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Lorna Owens

Lorna Owens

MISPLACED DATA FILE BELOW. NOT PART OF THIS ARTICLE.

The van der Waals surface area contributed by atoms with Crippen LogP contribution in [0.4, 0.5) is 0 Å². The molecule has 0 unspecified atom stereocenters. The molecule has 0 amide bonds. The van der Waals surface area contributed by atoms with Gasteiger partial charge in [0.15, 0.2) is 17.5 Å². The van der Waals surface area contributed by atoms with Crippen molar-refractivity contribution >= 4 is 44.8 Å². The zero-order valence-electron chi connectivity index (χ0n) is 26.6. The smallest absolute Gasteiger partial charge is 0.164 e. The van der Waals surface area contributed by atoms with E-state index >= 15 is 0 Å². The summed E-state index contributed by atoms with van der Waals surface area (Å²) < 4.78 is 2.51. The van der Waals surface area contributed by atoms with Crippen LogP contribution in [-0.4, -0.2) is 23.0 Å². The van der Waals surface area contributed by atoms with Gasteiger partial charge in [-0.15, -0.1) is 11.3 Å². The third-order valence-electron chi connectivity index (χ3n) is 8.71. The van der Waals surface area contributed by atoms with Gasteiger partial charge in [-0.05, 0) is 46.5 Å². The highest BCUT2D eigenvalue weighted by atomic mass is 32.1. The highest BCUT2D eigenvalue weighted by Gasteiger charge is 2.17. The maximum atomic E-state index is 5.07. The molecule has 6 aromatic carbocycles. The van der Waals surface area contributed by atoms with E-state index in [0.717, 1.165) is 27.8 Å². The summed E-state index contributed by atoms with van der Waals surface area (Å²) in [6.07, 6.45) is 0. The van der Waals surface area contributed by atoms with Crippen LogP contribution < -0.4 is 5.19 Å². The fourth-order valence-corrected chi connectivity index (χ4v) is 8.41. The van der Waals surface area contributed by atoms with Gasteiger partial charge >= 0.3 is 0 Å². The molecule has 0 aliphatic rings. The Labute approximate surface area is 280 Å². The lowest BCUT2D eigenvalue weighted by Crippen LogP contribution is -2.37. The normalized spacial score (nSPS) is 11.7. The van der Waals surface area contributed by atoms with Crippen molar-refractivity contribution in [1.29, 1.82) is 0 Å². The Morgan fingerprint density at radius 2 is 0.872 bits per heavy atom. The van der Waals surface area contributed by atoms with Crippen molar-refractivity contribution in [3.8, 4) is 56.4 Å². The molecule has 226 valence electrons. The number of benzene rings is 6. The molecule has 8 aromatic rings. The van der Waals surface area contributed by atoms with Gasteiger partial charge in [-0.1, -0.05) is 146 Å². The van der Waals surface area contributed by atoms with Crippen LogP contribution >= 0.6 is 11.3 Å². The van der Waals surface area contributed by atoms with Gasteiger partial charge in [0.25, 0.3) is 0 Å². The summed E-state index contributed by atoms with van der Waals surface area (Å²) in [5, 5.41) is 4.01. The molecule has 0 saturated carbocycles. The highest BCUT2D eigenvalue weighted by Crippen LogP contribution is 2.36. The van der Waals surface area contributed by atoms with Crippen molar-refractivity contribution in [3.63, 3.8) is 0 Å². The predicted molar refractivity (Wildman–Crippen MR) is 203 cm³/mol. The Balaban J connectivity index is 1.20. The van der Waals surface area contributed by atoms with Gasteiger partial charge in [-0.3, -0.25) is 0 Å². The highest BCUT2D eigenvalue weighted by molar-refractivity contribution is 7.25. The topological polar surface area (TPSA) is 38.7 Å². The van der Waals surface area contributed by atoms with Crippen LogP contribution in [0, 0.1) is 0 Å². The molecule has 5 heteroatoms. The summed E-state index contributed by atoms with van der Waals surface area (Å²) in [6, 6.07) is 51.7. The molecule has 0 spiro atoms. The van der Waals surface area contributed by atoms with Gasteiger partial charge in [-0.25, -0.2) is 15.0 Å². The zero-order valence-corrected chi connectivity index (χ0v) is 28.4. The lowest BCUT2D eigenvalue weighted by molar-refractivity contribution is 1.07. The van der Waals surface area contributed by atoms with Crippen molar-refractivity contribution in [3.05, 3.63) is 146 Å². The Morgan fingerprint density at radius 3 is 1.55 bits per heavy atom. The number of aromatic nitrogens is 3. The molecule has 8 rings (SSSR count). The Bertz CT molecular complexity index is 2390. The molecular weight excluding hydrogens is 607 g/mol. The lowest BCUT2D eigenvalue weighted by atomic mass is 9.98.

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One of the poorest and least developed countries in the world, Haiti in recent years has struggled with problems ranging from near-constant political upheaval, health crises, severe environmental degradation and an annual barrage of hurricanes, which killed an estimated 800 people and caused vast damage in 2008. On Jan. 12, 2010, a massive earthquake struck Haiti, devastating its capital. Thousands of people were feared dead. The recent earthquake, the worst in the region in more than 200 years, brought even more suffering to a nation that was already the hemisphere’s poorest and most disaster-prone. Haiti occupies an area roughly the size of Maryland on the Caribbean island of Hispaniola, which it shares with the Dominican Republic. Nearly all of the 8.7 million residents are of African descent and speak Creole and French. The capital is Port-au-Prince. As a result of the catastrophic earthquake in Haiti, both the United States has stopped deporting illegal Haitian immigrants back to their country.However there are some urgent steps HaitIans under Deportation must take NOW. CALL YOUR FRIENDS THE IMMIGRATION ATTORNEY WILL EXPLAIN Guests. 1.Senator Fredrica Wilson Florida 2. Florence Chamberlin Esq Immigration Attorney. 3. The Rev. Donna Lise Dambrot President and Executive Director. Episcopal Charities of South East Florida

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